Zoog himself was all smiles last Tuesday evening after he saw the remade interior; per show rules, he did not see the physical changes until the place reopened for business at 7 p.m. Nov. 18. After two jam-packed customer seatings last Tuesday, the business was closed on Nov. 19 and reopened Nov. 20.
Zoogs does have new hours: 11 a.m. to 9 p.m. Monday through Saturday, and 9 a.m. to 9 p.m. Sunday. Previously, Zoogs had been open every day for breakfast.
There are more family connections to this story apart from the restaurant's current operators.
Trisa Katsikapes, 49, owns Trisa & Co. Interior Design in Port Angeles. She saw on Facebook the Food Network request for volunteers to help with a struggling restaurant in Port Hadlock. “I had no idea what Zoogs was,” but she recognized the building – it was built by her father.
Her father, the late James Cotton (later, he changed his last name back to the original family handle, Katsikapes) erected the building in 1965. James and his wife, Nancy, had opened a restaurant in a small building at the main Hadlock intersection, across from what was then Reed's Market and is now the QFC. Needing more space, they built what became the Hadlock House.
Trisa was a newborn when the new restaurant opened.
“My dad had a vision of building a larger building," Trisa Katsikapes told the Leader.
"It was so exciting on so many different levels, just the fact to participate in helping this family with their restaurant, and the fact that my parents built it and operated it" said Katsikapes, a "Restaurant Impossible" fan.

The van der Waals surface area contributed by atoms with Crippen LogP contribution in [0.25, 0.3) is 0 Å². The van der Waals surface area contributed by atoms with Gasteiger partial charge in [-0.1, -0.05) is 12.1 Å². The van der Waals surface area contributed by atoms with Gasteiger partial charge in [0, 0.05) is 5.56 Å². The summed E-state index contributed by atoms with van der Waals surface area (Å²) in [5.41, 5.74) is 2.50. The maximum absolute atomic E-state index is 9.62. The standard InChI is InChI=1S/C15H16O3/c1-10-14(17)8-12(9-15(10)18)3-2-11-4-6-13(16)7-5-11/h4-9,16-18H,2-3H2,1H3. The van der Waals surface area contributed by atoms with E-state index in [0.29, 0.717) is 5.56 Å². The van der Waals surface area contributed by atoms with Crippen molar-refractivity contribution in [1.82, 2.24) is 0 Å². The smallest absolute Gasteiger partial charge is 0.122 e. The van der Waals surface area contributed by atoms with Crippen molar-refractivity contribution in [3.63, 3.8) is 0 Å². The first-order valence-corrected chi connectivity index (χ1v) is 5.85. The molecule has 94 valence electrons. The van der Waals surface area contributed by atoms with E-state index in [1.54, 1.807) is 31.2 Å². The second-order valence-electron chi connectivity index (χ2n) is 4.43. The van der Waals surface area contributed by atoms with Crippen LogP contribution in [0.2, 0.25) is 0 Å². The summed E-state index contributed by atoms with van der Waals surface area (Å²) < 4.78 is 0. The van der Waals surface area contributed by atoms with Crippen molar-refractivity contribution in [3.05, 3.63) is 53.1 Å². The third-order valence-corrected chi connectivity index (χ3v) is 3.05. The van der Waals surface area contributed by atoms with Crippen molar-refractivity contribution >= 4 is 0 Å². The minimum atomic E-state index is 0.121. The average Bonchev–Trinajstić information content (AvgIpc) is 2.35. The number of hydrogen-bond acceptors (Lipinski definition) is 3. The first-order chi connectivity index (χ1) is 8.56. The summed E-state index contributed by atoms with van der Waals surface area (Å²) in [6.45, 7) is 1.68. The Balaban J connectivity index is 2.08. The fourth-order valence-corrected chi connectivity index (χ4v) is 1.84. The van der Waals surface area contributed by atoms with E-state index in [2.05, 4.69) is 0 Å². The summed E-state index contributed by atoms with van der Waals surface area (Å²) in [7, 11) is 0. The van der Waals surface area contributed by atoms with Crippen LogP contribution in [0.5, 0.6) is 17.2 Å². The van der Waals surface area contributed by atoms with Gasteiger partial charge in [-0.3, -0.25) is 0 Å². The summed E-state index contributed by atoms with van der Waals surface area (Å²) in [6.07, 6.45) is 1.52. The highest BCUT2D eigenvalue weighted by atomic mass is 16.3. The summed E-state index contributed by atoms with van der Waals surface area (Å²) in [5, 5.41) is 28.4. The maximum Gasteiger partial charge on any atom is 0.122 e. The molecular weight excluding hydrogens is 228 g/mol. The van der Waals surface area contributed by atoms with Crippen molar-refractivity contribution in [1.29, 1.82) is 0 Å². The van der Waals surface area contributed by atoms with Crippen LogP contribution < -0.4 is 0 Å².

There were hired contractors from Oregon, Spokane and Poulsbo, and volunteers from around the Olympic Peninsula. Volunteers had to ditch their cell phones or be thrown off the set. Volunteers were also told not to worry should they hear Irvine yelling at someone. As a volunteer, her career as an interior designer (residential, commercial and civic buildings) came to light and she quickly found herself put in charge of a few other volunteers on a painting project.
She worked from 8 a.m. to 2 a.m. with only a small break, and then 10 a.m. to 6 p.m. the next day.
"The whole overall experience working with everybody on that team, they were so positive,” Katsikapes said. “Everyone was very kind. Robert Irvine was very kind.”
A personal highlight was seeing the dining room fireplace, designed and built with Mats Mats Quarry rock by her father, was also to be a focal point of the makeover, she was even more thrilled. "My dad would be so proud."
Her career includes an award for "modest budget" design and she soaked up how the "Restaurant Impossible" designers such as Cheryl Torrenueva made choices because a $10,000 budget won't stretch as far as one might think.